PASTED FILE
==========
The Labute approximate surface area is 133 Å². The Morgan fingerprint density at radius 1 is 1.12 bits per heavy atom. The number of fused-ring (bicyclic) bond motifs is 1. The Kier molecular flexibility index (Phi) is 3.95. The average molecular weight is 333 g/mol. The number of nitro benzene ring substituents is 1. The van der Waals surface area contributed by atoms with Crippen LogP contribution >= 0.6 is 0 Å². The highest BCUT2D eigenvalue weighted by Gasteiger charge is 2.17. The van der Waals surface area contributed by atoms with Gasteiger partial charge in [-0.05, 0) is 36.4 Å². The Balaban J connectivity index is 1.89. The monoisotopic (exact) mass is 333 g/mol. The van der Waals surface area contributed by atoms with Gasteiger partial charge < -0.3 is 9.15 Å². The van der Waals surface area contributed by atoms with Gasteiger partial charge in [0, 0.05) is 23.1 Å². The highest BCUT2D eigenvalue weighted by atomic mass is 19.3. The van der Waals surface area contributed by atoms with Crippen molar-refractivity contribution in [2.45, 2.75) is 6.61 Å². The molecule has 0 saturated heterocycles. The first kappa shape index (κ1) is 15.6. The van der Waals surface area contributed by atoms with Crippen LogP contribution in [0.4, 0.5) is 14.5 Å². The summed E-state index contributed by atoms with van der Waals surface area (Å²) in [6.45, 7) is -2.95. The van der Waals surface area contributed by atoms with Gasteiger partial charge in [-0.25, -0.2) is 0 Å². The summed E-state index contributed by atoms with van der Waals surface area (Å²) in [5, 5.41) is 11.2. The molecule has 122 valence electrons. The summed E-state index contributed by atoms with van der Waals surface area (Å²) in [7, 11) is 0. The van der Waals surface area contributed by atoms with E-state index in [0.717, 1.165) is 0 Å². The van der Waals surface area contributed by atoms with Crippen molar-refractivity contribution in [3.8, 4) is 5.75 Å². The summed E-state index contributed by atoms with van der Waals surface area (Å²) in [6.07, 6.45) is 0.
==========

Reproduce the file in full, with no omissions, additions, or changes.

The Labute approximate surface area is 133 Å². The Morgan fingerprint density at radius 1 is 1.12 bits per heavy atom. The number of fused-ring (bicyclic) bond motifs is 1. The Kier molecular flexibility index (Phi) is 3.95. The average molecular weight is 333 g/mol. The number of nitro benzene ring substituents is 1. The van der Waals surface area contributed by atoms with Crippen LogP contribution >= 0.6 is 0 Å². The highest BCUT2D eigenvalue weighted by Gasteiger charge is 2.17. The van der Waals surface area contributed by atoms with Gasteiger partial charge in [-0.05, 0) is 36.4 Å². The Balaban J connectivity index is 1.89. The monoisotopic (exact) mass is 333 g/mol. The van der Waals surface area contributed by atoms with Gasteiger partial charge < -0.3 is 9.15 Å². The van der Waals surface area contributed by atoms with Gasteiger partial charge in [0, 0.05) is 23.1 Å². The highest BCUT2D eigenvalue weighted by atomic mass is 19.3. The van der Waals surface area contributed by atoms with Crippen molar-refractivity contribution in [2.45, 2.75) is 6.61 Å². The molecule has 0 saturated heterocycles. The first kappa shape index (κ1) is 15.6. The van der Waals surface area contributed by atoms with Crippen LogP contribution in [0.4, 0.5) is 14.5 Å². The summed E-state index contributed by atoms with van der Waals surface area (Å²) in [6.45, 7) is -2.95. The van der Waals surface area contributed by atoms with Gasteiger partial charge in [-0.25, -0.2) is 0 Å². The summed E-state index contributed by atoms with van der Waals surface area (Å²) in [5, 5.41) is 11.2. The molecule has 122 valence electrons. The summed E-state index contributed by atoms with van der Waals surface area (Å²) in [7, 11) is 0. The van der Waals surface area contributed by atoms with E-state index in [0.717, 1.165) is 0 Å². The van der Waals surface area contributed by atoms with Crippen molar-refractivity contribution in [3.8, 4) is 5.75 Å². The summed E-state index contributed by atoms with van der Waals surface area (Å²) in [6.07, 6.45) is 0.